In Brief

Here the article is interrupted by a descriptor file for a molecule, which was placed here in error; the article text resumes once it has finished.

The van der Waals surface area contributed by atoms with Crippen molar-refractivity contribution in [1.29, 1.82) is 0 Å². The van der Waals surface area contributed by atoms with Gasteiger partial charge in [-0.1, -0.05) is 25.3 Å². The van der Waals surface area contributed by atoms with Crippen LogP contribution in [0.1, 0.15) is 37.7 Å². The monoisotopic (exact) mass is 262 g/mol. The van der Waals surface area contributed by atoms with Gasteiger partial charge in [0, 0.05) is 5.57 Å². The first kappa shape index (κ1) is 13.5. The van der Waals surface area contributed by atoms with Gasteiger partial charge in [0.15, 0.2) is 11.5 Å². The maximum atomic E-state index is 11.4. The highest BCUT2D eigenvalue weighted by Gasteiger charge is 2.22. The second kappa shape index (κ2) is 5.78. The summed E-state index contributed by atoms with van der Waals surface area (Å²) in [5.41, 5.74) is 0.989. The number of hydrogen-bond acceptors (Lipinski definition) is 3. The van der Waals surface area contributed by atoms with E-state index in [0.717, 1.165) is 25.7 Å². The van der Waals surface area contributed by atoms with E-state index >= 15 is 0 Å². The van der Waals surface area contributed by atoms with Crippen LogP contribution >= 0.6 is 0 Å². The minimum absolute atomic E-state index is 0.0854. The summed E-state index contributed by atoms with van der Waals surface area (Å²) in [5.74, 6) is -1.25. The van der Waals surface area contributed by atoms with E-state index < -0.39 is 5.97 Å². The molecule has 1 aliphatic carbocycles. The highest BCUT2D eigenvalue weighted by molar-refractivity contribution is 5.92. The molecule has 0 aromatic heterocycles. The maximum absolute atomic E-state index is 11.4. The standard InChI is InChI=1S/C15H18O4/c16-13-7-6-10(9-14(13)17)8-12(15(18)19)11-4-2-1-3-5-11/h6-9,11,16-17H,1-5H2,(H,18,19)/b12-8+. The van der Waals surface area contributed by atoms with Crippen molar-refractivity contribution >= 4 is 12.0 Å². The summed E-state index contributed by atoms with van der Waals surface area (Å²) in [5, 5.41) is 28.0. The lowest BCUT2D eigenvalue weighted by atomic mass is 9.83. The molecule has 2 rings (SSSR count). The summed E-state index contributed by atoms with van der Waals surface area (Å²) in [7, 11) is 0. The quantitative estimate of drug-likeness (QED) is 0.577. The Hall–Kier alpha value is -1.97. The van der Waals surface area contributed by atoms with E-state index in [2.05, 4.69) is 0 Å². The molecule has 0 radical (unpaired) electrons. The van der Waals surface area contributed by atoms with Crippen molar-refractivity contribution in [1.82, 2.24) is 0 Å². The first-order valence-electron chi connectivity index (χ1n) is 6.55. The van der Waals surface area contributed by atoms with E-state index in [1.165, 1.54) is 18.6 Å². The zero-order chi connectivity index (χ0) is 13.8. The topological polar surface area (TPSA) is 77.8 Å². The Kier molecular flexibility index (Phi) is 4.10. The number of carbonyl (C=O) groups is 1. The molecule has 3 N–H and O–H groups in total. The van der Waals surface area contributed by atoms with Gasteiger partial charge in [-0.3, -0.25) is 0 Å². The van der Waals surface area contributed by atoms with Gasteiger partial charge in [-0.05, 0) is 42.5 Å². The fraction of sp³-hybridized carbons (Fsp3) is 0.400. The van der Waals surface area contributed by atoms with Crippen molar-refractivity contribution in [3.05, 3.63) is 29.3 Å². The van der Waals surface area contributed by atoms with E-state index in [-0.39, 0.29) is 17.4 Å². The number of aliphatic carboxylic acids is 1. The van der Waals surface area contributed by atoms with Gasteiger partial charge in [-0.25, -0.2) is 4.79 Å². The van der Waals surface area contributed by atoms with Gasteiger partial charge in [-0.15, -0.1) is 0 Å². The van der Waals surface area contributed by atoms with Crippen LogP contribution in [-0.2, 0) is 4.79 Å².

Coca-Cola Hellenic seen doubling Q1 profit Coca-Cola Hellenic (CCH), the world’s second-largest bottler of Coke drinks, is expected to double its first-quarter net profit, benefiting from cost cutting and currency movements. The average forecast in a Reuters poll of 10 banks and brokerages was for net profit of 14 million euros ($18.82 million), almost double the figure for the same period last year. The global downturn has led to consumers slashing spending on soft drinks and caused currency devaluations since the last quarter of 2008, which hurt CCH’s business. Despite the tough conditions, the bottler managed to post a slight rise in profit last year, thanks to cost savings of about 140 million euros and said it would continue to keep a tight rein on costs over the next three years. CCH, 23.3 percent-owned by Coca-Cola Co, forecast that the situation would remain difficult in the first half of 2010 and that core profit performance would improve in the second half of the year. It projected free cash flow would reach about 1.5 billion euros for the 2010-12 period. First-quarter volume is seen down 3.7 percent year-on-year to 424.4 million unit cases versus an annual 8 percent decline in the last quarter of 2009. Analysts said consumer trends in Russia, Austria, Switzerland and Italy improved but this could not compensate for softness in Greece and Ireland. Earnings are scheduled for release on Thursday. (Reuters) Cyprus tourism revenues rise in March, signaling recovery NICOSIA (AFP) – Revenues from Cyprus’s vital tourism sector climbed 14.3 percent in March signaling a grassroots recovery for the Mediterranean island’s struggling economy, official figures showed yesterday. Tourism receipts had declined for 14 consecutive months and March’s improvement follows the first upsurge in arrivals since December 2008. In March, revenue from holidaymakers increased to 65.6 million euros, up from 57.4 million euros in the same month of 2009. Income from tourism, which accounts for 12 percent of gross domestic product, dropped to an estimated 1.49 billion euros for the whole of last year, down from 1.79 billion euros in 2008 and 1.85 billion euros in 2007. The turnaround last month also helped to put a shine on the first quarter ending in March, with income rising 3.5 percent to 129.2 million euros from 124.8 million euros during the same period last year. The average daily spending by tourists in March was 68.10 euros and the average stay was 9.3 days. Israelis were the biggest spenders at 194.50 euros a day, while the British were the most frugal, spending just 51.5 euros a day on average. Romanian energy Romania’s anti-trust watchdog said yesterday it is probing a government plan to consolidate state-run electricity producers into two firms, and blocking the plan from going forward for now. Officials have said the restructuring, approved earlier this year after repeated delays, could lower energy costs for consumers and help them compete with regional power giants such as Czech power company CEZ. Critics argue the changes, which mix costlier coal-fired energy with cheaper hydro and nuclear power, could instead protect loss-making enterprises by merging them with profitable units and scare off badly needed foreign investment. (Reuters)

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